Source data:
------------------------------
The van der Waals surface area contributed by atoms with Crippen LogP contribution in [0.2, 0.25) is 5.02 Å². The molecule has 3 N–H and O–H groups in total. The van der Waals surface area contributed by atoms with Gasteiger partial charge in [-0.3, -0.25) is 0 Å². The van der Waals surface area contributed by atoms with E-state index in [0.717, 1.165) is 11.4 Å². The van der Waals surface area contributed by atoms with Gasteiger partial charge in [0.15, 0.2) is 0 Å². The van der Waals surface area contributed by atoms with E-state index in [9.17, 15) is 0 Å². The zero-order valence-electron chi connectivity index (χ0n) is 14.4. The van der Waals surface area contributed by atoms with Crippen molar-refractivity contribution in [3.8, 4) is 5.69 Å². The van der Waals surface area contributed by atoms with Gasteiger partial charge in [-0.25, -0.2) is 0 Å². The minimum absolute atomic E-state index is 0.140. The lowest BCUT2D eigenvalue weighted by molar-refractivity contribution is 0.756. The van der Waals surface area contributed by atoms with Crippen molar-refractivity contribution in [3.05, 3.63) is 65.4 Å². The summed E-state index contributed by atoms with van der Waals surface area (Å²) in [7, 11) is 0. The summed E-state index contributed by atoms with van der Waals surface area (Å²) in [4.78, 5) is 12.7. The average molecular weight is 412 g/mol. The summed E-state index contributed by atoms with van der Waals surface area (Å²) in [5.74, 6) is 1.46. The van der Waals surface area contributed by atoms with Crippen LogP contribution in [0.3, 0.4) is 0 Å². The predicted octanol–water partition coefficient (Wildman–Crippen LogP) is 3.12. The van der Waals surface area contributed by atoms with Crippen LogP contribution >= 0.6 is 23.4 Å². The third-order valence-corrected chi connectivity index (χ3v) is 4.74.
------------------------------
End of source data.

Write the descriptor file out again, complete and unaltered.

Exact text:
The van der Waals surface area contributed by atoms with Crippen LogP contribution in [0.2, 0.25) is 5.02 Å². The molecule has 3 N–H and O–H groups in total. The van der Waals surface area contributed by atoms with Gasteiger partial charge in [-0.3, -0.25) is 0 Å². The van der Waals surface area contributed by atoms with E-state index in [0.717, 1.165) is 11.4 Å². The van der Waals surface area contributed by atoms with Gasteiger partial charge in [0.15, 0.2) is 0 Å². The van der Waals surface area contributed by atoms with E-state index in [9.17, 15) is 0 Å². The zero-order valence-electron chi connectivity index (χ0n) is 14.4. The van der Waals surface area contributed by atoms with Crippen molar-refractivity contribution in [3.8, 4) is 5.69 Å². The van der Waals surface area contributed by atoms with Gasteiger partial charge in [-0.25, -0.2) is 0 Å². The minimum absolute atomic E-state index is 0.140. The lowest BCUT2D eigenvalue weighted by molar-refractivity contribution is 0.756. The van der Waals surface area contributed by atoms with Crippen molar-refractivity contribution in [3.05, 3.63) is 65.4 Å². The summed E-state index contributed by atoms with van der Waals surface area (Å²) in [7, 11) is 0. The summed E-state index contributed by atoms with van der Waals surface area (Å²) in [4.78, 5) is 12.7. The average molecular weight is 412 g/mol. The summed E-state index contributed by atoms with van der Waals surface area (Å²) in [5.74, 6) is 1.46. The van der Waals surface area contributed by atoms with Crippen LogP contribution in [0.3, 0.4) is 0 Å². The predicted octanol–water partition coefficient (Wildman–Crippen LogP) is 3.12. The van der Waals surface area contributed by atoms with Crippen LogP contribution >= 0.6 is 23.4 Å². The third-order valence-corrected chi connectivity index (χ3v) is 4.74.